In this case, the Government declined to file a substantial assistance motion. The Defendant was sentenced to a term of imprisonment below the applicable guideline range (and statutory mandatory minimum) under the safety valve provision, § 5C1.2(a)(l-5), rather than the substantial assistance provision, § 5K1.1. The Defendant's original sentence of 71 months is well below both the original guideline range (135 to 168 months) and the amended guideline range (108 to 135 months). Any further reduction of the Defendant's sentence would be inconsistent with the applicable policy statements issued by the Sentencing Commission, and therefore is not permitted by 18 U.S.C. § 3582(c)(2).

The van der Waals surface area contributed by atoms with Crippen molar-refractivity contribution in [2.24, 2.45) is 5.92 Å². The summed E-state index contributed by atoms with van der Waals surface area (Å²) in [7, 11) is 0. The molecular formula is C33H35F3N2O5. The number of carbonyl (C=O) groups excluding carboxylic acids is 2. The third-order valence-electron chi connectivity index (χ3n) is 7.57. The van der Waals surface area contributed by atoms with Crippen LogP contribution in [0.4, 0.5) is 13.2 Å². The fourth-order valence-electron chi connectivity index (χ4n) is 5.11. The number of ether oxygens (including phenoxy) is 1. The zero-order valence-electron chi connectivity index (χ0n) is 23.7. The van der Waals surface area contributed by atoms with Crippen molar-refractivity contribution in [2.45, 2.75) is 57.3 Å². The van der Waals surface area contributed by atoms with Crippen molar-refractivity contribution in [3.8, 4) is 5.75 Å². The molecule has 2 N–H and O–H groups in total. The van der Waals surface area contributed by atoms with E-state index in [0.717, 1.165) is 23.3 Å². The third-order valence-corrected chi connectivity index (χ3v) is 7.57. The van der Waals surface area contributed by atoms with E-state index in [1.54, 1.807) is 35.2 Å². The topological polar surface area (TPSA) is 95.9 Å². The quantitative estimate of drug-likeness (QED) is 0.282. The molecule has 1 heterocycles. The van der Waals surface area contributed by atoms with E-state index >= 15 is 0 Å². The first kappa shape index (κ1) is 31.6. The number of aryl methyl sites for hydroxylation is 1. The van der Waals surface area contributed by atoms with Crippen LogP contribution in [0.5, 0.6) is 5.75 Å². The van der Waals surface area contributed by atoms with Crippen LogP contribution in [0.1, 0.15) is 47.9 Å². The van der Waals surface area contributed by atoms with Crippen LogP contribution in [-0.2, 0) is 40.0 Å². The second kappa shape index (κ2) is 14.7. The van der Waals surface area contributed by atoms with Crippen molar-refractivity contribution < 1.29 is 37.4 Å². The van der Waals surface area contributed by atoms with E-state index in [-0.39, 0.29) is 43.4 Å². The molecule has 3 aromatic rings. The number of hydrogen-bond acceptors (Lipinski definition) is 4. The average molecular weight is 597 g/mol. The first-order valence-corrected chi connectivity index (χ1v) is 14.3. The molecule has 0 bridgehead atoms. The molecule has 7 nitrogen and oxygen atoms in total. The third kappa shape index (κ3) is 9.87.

For the foregoing reasons, the Court finds the Defendant is not eligible for a reduction of his current sentence. The 2010 amendments to the sentencing guidelines reduced the Defendant's applicable guideline range. However, because the Defendant was sentenced below both the original and amended guideline ranges, the relevant Sentencing Commission policy statement precludes a reduction of the Defendant's sentence. Therefore, the Defendant is ineligible for a sentence reduction under 18 U.S.C. § 3582(c)(2), and the Defendant's  ...